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Canada’s new Immigrant Investor Program a failure

Canada: Canada’s New Immigrant Investor Program A Failure

Last Updated: July 27 2015

Article by Green and Spiegel LLP

July 24, 2015 – Canada’s new program aimed at attracting high net-worth immigrants is a failure, according to documents obtained through an access-to-information request. The Immigrant Investor Venture Capital Program (IIVCP) was launched to much self-congratulation in January 2015 and billed as a replacement for theImmigrant Investor Program (IIP), which had been cancelled by the Conservative Government in 2014. Documents show that the IIVCP has received only six applications, a far cry from the 60 spots allocated to the program and the 500 applications that had been anticipated.

That might have something to do with new program requirements, according to Eren Sari, Business Development Manager at Green and Spiegel LLP. The IIP provided Permanent Residence to investors and their dependents in exchange for a 5-year, non-interest bearing $800,000 investment in Canada. When cancelled, the program had a backlog of about 60,000 applicants. In contrast, the IIVCP requires a 15-year investment of $2,000,000, with whole investment being “at-risk” – meaning investors risk losing their entire investment.

“The program looks as though it was designed in a vacuum” says Eren Sari. “Not only did they not consider the nature of the program it was replacing, they completely ignored the market for these kinds of “Citizenship-by-Investment Programs” offered by other countries. I wouldn’t even call it a failure – it never had any hope of success”.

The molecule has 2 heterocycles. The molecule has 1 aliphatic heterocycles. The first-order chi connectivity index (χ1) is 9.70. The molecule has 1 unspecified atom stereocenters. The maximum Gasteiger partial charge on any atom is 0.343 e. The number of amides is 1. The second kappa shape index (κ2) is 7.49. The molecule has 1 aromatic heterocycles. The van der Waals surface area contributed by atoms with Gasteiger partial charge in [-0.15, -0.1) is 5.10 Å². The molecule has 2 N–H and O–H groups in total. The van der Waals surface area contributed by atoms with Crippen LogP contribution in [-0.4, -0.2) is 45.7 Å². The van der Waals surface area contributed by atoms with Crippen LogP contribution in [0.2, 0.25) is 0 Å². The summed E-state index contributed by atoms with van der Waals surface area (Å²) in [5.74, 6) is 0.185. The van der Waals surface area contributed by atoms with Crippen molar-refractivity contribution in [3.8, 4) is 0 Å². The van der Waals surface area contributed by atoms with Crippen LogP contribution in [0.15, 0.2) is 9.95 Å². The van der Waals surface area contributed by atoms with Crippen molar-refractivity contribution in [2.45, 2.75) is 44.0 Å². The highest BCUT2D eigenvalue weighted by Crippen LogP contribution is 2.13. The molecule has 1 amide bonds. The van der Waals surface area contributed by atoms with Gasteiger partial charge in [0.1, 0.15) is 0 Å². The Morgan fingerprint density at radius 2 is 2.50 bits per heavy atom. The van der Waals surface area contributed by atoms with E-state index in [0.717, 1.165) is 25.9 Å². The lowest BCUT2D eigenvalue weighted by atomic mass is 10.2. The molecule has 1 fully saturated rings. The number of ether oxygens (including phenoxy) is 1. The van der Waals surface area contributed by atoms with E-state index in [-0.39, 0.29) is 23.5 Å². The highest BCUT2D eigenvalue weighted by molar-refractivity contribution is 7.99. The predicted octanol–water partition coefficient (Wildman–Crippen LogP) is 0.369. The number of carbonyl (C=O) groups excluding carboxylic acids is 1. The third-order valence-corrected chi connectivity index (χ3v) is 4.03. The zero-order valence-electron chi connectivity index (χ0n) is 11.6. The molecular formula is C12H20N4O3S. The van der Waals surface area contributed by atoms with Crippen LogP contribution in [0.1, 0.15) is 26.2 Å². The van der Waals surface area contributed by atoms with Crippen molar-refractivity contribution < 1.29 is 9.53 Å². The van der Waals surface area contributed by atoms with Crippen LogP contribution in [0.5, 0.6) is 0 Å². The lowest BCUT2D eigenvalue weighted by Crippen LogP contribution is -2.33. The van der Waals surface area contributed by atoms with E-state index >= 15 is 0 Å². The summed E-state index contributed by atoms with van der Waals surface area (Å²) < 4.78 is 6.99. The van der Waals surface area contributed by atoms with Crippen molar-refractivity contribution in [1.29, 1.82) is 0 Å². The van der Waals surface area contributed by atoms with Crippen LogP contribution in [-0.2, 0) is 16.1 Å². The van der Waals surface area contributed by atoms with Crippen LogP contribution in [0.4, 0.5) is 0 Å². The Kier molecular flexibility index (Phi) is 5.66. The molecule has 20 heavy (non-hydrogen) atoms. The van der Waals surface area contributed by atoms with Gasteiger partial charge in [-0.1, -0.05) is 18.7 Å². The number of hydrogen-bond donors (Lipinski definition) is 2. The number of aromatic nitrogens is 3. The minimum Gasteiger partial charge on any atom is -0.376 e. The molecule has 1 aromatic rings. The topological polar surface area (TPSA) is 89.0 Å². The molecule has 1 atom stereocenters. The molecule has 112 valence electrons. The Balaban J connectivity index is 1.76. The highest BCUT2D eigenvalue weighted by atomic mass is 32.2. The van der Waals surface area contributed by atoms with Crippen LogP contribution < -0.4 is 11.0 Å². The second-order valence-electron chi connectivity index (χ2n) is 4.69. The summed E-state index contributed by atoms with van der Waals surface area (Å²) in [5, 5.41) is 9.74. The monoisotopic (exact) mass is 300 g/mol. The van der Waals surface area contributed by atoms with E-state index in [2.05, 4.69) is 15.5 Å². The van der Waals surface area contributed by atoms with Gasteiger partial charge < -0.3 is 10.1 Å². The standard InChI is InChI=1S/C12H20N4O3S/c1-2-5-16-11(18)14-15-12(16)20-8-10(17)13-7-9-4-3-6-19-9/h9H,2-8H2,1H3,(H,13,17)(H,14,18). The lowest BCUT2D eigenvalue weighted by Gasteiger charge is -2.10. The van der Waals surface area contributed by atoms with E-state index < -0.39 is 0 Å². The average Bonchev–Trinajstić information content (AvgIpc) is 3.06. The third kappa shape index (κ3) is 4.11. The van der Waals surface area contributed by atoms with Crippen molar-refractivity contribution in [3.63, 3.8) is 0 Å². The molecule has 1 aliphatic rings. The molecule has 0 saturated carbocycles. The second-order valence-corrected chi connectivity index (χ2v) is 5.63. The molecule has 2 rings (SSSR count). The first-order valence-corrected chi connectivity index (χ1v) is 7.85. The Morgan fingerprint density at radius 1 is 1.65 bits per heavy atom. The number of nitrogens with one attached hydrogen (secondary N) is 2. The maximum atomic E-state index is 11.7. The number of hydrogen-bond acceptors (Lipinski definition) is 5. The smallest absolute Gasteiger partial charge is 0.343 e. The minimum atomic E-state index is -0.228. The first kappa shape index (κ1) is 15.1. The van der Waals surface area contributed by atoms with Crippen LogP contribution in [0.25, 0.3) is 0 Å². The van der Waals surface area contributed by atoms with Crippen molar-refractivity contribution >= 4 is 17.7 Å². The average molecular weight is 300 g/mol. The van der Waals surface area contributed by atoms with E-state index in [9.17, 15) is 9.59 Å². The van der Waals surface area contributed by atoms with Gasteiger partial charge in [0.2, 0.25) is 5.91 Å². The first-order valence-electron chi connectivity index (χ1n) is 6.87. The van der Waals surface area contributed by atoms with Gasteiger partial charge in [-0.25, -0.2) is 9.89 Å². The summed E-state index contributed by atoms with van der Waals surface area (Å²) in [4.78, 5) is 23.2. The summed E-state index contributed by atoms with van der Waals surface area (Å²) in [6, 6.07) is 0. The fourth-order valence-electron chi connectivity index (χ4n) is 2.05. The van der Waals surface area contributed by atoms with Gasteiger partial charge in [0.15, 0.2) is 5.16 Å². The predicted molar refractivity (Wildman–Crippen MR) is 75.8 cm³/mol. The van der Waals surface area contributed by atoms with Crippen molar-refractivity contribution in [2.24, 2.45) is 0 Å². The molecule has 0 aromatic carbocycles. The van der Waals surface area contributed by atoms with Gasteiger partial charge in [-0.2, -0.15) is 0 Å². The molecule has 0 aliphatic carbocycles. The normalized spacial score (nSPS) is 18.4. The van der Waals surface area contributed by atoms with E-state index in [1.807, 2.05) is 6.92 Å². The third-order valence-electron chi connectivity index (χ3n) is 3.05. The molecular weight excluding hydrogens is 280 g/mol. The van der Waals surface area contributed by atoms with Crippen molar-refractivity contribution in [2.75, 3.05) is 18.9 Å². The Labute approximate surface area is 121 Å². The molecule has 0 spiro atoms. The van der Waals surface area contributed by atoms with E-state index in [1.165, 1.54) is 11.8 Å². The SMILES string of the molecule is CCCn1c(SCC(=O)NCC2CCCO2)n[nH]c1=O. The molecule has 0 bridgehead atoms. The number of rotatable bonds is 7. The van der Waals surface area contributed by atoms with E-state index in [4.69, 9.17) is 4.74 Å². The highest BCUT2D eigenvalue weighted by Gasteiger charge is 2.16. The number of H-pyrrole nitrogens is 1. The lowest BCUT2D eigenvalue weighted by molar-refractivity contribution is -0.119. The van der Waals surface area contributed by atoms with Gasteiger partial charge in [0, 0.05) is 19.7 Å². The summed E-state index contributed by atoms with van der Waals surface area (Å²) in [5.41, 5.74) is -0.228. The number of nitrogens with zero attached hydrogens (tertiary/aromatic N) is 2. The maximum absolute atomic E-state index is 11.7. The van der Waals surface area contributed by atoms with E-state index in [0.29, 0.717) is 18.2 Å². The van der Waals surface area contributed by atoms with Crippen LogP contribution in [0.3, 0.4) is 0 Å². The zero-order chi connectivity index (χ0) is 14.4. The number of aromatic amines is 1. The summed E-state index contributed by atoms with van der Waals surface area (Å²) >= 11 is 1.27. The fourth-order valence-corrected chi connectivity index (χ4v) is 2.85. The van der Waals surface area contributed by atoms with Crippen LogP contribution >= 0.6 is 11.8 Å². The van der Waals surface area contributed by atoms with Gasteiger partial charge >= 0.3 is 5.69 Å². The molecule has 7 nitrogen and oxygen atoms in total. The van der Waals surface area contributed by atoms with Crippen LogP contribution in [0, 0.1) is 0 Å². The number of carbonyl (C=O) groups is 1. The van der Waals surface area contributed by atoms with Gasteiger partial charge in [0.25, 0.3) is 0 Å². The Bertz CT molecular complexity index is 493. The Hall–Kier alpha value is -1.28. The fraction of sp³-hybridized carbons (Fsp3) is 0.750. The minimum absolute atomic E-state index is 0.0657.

A cursory examination of competing international programs shows that IIVCP requirements are outliers in the global competition for immigrant investors. Eren Sari asks “why would an investor risk $2,000,000 to come to Canada, when they can risk far less – as little as US$500,000 – to secure a US Green Card? With a broad array of international programs to choose from, I’m amazed that they received as many applications as they did.”

Competition for immigrant investors is fierce, with many countries offering residency and eventual citizenship in exchange for investments in their economies. In Europe, for example, investors may obtain residency in Spain or Portugal in exchange for maintaining a €500,000 5-year investment in real-estate. Residency in Antigua and Barbuda can be had for as little as $250,000. By comparison, Canada’s 15-year commitment of $2,000,000 is simply too rich, even for high net-worth international investors.

Despite a lacklustre program at the Federal level, immigrant investors hoping to call Canada home have options by way of a provincial program in Quebec. The Quebec program closely resembles the now-cancelled IIP. Qualified investors may obtain Permanent Residence in Canada in exchange for a 5-year non-interest bearing investment of $800,000 (an amount that may be financed) and an undertaking that they intend to reside in Quebec.

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